She sits in bed writing what lies inside her chest.
It spills out in bursts and pauses today rather than intense moments of clarity.
She’s had this nagging feeling that she can go in two different directions, not just physically, but mentally and emotionally as well.
She’s pregnant, with her second child. She feels life beginning within her and it quickens her heartbeat and slows her reactions.
She feels sluggish.
She’s at that gorgeous, initial starting point where the finish line is visible, yet not something that feels real.
Her heart knows that it can handle two children, but her daily patience and overall inability to occasionally deal with stress makes her slightly fearful.
She doesn’t like feeling afraid.
For a time, she simply shoved it deep down and played with her daughter and felt nauseous and the beginnings of roundness, and all that comes with impending motherhood. Now, though, she sits typing and she stops—and she listens. She listens for whatever it is her churning thoughts are trying tell her.
Her practice has periods of bursts and pauses too.
One week she goes to class four times and practices at home as well; still others, she finds herself stalled by a sick child or her own body.
The first time that she was expecting, she pushed through a variety of workouts, through teaching yoga classes and even through new, additional certifications. However, this time she’s promised herself that it will be different, and she’s heard this from many second-time mothers.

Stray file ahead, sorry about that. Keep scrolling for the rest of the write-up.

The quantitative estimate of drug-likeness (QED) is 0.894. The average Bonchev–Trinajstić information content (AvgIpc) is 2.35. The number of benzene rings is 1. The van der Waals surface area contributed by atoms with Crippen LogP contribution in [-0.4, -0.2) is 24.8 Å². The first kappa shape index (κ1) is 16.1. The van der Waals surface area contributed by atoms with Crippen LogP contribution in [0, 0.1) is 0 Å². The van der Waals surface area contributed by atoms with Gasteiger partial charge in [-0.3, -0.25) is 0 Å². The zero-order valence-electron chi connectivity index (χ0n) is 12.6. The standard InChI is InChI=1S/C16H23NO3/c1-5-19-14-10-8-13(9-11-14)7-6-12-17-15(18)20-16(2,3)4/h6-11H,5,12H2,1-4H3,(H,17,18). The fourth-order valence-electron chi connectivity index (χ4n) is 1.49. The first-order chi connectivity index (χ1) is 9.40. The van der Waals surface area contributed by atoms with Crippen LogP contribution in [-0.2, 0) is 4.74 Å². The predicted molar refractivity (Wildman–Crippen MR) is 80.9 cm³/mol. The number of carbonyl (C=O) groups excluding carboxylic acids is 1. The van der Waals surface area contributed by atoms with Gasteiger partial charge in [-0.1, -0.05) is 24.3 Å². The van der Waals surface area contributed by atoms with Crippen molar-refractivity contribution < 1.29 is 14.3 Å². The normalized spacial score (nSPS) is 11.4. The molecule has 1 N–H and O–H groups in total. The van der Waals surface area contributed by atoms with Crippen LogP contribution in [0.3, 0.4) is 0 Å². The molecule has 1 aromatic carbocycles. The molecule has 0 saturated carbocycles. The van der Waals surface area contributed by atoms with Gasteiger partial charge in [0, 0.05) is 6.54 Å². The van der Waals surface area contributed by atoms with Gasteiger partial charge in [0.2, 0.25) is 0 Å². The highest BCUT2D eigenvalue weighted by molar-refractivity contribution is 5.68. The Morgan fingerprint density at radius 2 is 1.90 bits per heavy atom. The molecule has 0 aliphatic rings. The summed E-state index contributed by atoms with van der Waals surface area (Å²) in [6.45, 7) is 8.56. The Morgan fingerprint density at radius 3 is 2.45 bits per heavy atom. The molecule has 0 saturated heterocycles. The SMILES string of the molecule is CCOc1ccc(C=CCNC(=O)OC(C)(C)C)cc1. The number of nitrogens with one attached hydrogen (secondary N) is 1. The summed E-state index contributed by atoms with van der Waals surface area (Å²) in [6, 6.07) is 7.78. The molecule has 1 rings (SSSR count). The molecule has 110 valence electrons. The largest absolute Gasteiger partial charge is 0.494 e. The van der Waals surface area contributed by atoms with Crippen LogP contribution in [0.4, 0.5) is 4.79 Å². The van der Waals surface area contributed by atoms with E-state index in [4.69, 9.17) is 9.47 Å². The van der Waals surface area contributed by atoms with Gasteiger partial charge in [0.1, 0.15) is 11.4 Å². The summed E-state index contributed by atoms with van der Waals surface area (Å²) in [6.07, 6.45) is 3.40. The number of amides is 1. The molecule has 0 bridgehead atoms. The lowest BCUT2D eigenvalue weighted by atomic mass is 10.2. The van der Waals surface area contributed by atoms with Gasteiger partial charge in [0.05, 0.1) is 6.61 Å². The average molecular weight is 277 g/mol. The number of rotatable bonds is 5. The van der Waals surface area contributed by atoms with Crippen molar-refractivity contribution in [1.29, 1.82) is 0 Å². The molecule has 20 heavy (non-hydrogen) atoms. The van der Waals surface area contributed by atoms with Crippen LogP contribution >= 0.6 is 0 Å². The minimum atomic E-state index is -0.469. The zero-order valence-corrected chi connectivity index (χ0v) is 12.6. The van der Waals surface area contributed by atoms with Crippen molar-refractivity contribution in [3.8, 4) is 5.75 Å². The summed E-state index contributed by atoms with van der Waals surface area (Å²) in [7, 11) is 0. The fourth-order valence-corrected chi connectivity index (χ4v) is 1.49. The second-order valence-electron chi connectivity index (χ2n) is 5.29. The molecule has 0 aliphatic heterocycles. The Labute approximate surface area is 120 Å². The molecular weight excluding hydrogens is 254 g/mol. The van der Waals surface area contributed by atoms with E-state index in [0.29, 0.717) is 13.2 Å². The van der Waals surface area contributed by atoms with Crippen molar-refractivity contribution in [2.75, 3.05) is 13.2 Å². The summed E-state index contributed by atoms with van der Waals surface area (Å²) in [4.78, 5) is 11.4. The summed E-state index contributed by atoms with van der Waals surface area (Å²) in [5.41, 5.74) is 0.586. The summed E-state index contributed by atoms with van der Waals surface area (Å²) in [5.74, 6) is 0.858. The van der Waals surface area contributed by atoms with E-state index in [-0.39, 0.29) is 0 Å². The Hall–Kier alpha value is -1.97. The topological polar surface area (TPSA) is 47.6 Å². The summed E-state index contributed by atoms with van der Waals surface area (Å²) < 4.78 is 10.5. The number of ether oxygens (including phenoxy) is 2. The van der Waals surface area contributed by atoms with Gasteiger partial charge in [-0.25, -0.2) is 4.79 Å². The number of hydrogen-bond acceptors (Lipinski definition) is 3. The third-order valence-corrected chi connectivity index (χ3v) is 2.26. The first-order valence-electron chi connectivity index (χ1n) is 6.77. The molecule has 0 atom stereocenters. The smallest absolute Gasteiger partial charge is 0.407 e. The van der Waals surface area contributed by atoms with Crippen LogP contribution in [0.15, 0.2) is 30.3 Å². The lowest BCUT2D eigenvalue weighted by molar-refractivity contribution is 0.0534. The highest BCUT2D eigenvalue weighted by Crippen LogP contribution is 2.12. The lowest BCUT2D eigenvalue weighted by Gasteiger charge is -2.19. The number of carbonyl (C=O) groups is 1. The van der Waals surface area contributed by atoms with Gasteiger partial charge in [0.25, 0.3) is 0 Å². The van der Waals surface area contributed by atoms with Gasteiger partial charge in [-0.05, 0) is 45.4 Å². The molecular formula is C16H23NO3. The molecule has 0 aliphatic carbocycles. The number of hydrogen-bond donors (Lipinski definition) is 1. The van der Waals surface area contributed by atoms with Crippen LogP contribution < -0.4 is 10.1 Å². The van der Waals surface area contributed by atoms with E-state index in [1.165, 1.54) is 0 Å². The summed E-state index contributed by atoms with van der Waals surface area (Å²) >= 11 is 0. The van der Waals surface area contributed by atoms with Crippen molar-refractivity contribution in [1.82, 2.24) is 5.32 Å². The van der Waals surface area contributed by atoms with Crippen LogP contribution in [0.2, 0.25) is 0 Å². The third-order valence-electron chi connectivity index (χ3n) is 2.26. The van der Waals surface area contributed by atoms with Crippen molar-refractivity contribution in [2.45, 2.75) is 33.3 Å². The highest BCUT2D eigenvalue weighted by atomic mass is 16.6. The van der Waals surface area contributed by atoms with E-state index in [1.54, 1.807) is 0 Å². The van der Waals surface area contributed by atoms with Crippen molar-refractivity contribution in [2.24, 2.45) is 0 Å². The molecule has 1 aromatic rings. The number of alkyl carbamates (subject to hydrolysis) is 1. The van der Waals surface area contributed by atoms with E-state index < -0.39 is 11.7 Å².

The first time we start out like puppies, ready to race and play and squirm underneath any obstacle, but with time, and with wisdom, we see the merit in being a little bit less like that notorious hare and more like the moral tortoise.
That’s not to say that she won’t push through workouts—although she has temporarily given up teaching in order to be at home; to practice, instead, being the kind of mother she dreams of becoming—but she’s committed herself to enjoying this slight stillness—as much calmness as can be had with a toddler running around—before another addition comes into their family.
She finds herself feeling unsure of this new equilibrium that she actively seeks out. She finds it ironic that passivity, for her at least, takes active work.
She hears the pitter-patter of her fingers and the slight click, click, click of her longer nails as she types and, suddenly, something blurts into her understanding:
She’s always effectively stilled her stream of consciousness by moving physically through her body and this is the pattern that she’s trying to change; to break; to disorder.
For the moment there’s only disorder—random mental chatter of her flaws and her failures. She remains determined, though, and not just for her sake, but for her family’s and for this life that’s growing quickly within her.
She hits “save” and her fingers momentarily rest; stop; still.
She’s not sure precisely why she needs to do this for herself—to back off and let things happen more naturally this time around—but it’s a gut instinct and, she’s learned the hard way, those you don’t ignore.
Photo credit: tanahelene on Flickr.